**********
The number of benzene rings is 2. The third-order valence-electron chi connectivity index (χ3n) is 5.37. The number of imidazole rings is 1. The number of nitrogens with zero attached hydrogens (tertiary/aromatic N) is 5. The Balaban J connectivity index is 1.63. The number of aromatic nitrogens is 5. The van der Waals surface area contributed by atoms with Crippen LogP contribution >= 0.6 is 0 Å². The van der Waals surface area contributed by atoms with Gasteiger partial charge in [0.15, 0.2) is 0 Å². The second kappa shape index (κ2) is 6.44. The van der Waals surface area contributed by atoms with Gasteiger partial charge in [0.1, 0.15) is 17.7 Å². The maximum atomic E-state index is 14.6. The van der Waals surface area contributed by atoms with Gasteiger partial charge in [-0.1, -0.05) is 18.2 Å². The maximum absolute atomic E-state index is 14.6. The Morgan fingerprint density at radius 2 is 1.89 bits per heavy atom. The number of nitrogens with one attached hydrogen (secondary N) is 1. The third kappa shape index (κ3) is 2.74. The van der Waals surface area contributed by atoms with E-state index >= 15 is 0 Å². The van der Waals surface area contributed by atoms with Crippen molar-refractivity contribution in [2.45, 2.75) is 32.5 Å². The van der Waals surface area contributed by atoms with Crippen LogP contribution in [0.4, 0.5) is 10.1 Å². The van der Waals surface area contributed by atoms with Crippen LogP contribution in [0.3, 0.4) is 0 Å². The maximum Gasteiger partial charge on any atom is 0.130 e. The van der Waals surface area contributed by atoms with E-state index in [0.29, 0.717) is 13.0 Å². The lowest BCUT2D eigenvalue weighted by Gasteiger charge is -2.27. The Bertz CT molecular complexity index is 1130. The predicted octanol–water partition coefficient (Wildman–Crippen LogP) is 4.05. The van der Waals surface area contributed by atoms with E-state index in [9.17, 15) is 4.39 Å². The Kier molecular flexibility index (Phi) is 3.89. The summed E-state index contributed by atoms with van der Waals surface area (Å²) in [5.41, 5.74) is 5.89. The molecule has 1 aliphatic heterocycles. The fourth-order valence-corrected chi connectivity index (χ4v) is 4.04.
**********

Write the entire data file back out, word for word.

The number of benzene rings is 2. The third-order valence-electron chi connectivity index (χ3n) is 5.37. The number of imidazole rings is 1. The number of nitrogens with zero attached hydrogens (tertiary/aromatic N) is 5. The Balaban J connectivity index is 1.63. The number of aromatic nitrogens is 5. The van der Waals surface area contributed by atoms with Crippen LogP contribution >= 0.6 is 0 Å². The van der Waals surface area contributed by atoms with Gasteiger partial charge in [0.15, 0.2) is 0 Å². The second kappa shape index (κ2) is 6.44. The van der Waals surface area contributed by atoms with Gasteiger partial charge in [0.1, 0.15) is 17.7 Å². The maximum atomic E-state index is 14.6. The van der Waals surface area contributed by atoms with Gasteiger partial charge in [-0.1, -0.05) is 18.2 Å². The maximum absolute atomic E-state index is 14.6. The Morgan fingerprint density at radius 2 is 1.89 bits per heavy atom. The number of nitrogens with one attached hydrogen (secondary N) is 1. The third kappa shape index (κ3) is 2.74. The van der Waals surface area contributed by atoms with E-state index >= 15 is 0 Å². The van der Waals surface area contributed by atoms with Crippen molar-refractivity contribution in [2.45, 2.75) is 32.5 Å². The van der Waals surface area contributed by atoms with Crippen LogP contribution in [0.4, 0.5) is 10.1 Å². The van der Waals surface area contributed by atoms with Crippen LogP contribution in [0.3, 0.4) is 0 Å². The maximum Gasteiger partial charge on any atom is 0.130 e. The van der Waals surface area contributed by atoms with E-state index in [0.29, 0.717) is 13.0 Å². The lowest BCUT2D eigenvalue weighted by Gasteiger charge is -2.27. The Bertz CT molecular complexity index is 1130. The predicted octanol–water partition coefficient (Wildman–Crippen LogP) is 4.05. The van der Waals surface area contributed by atoms with E-state index in [9.17, 15) is 4.39 Å². The Kier molecular flexibility index (Phi) is 3.89. The summed E-state index contributed by atoms with van der Waals surface area (Å²) in [5.41, 5.74) is 5.89. The molecule has 1 aliphatic heterocycles. The fourth-order valence-corrected chi connectivity index (χ4v) is 4.04.